Carla Lee Brooks Johnston
The dedication in a soon-to-be-published book states: “To Carla Brooks Johnston, Who Turns Words Into Deeds For Better Communities.”
And that’s exactly what she did for the last decade of her life in Sanibel and Southwest Florida. As chair of the Sanibel Planning Board, Council member and two-term Mayor, she not only fought to maintain the Sanibel plan of an environmental paradise, running for Council with the “Keep Sanibel Sanibel” slogan, but took a leading role, including the organizing of other mayors, to stop the Lake Okeechobee overflow from polluting our estuaries and destroying our economy, and in bringing new development to the city such as the world-class recreation center.
As Chair of the Lee County Metropolitan Planning Organization, she, with research from Sanibel resident Darla Letourneau, stood up to local and national political pressures to reveal and stop the corrupt Coconut Road earmark and get back the $10 million for Lee County needs. Her frequent columns and op-eds on transportation, housing, the budget and other key issues pushed for accountability to the public rather for special interests.
Orphaned at an early age, she raised herself, many Floridians having read her memoir, “Raising Myself.” Following her graduation from the College of Wooster in Ohio, she earned a Master’s degree from the Andover-Newton Theological School and three fellowships at Harvard University. She played a key role in turning a politically corrupt city, Somerville, Massachusetts, into one that received an “All-American City” designation. She was executive director of a 101-city planning council, chief budget analyst for a 78-city transportation consortium, and CEO of her consulting firm, New Century Policies. She has been a leader for world peace, and served as Deputy Director of the Union of Concerned Scientists, was a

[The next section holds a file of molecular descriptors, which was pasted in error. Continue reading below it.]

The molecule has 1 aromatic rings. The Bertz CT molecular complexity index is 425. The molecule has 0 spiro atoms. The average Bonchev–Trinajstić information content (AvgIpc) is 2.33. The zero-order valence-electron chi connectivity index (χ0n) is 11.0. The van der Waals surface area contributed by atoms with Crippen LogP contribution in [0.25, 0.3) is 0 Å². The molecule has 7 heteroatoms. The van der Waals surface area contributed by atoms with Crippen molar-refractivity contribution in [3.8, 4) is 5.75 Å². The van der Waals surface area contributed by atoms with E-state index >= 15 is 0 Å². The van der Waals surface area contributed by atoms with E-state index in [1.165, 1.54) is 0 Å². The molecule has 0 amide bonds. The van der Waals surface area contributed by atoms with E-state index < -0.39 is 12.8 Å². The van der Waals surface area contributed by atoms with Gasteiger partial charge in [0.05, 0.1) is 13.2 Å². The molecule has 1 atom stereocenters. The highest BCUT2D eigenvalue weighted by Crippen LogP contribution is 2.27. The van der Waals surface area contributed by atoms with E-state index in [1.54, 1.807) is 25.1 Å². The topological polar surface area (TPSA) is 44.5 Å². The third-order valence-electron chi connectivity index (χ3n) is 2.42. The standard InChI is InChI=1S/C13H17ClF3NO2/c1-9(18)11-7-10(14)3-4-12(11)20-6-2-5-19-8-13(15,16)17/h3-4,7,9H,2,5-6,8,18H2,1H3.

university professor, and has lectured on public policy and media throughout the United States and in countries on every continent.
Carla Johnston authored eight books and many encyclopedia and other articles. Included among her books are “Raising Myself,” “Screened Out: How the Media Control Us and What We Can Do About It” and the recently completed “Change Makers,” stories of how ordinary people politically and socially changed their local and national communities, to be published this spring.
While doing all this, she raised two children, a son, Eric, who is head of a multi- media company in Seattle, Wash., and a daughter, Elise, a nurse-anesthetist in Albuquerque, N.M. Surviving her, along with her children, are Eric’s wife Deborah and Carla’s grandchildren Jesse and Kelsea, and Elise’s partner Keri and Carla’s step-grandson Tenzin. Carla is a sixth-generation Floridian whose fraternal family settled in Union County some 200 years ago.
Those who knew and worked with Carla Brooks Johnston praise her because, unlike too many people in government and politics, she was not a hypocrite or manipulator. She was impeccably honest, candid and forthright, a bridge-builder who brought diverse interests together for the common good. She often spoke about what people should be doing with their lives — instead of enriching themselves, helping other people less fortunate, making the world a better place for everyone. That’s the way she lived.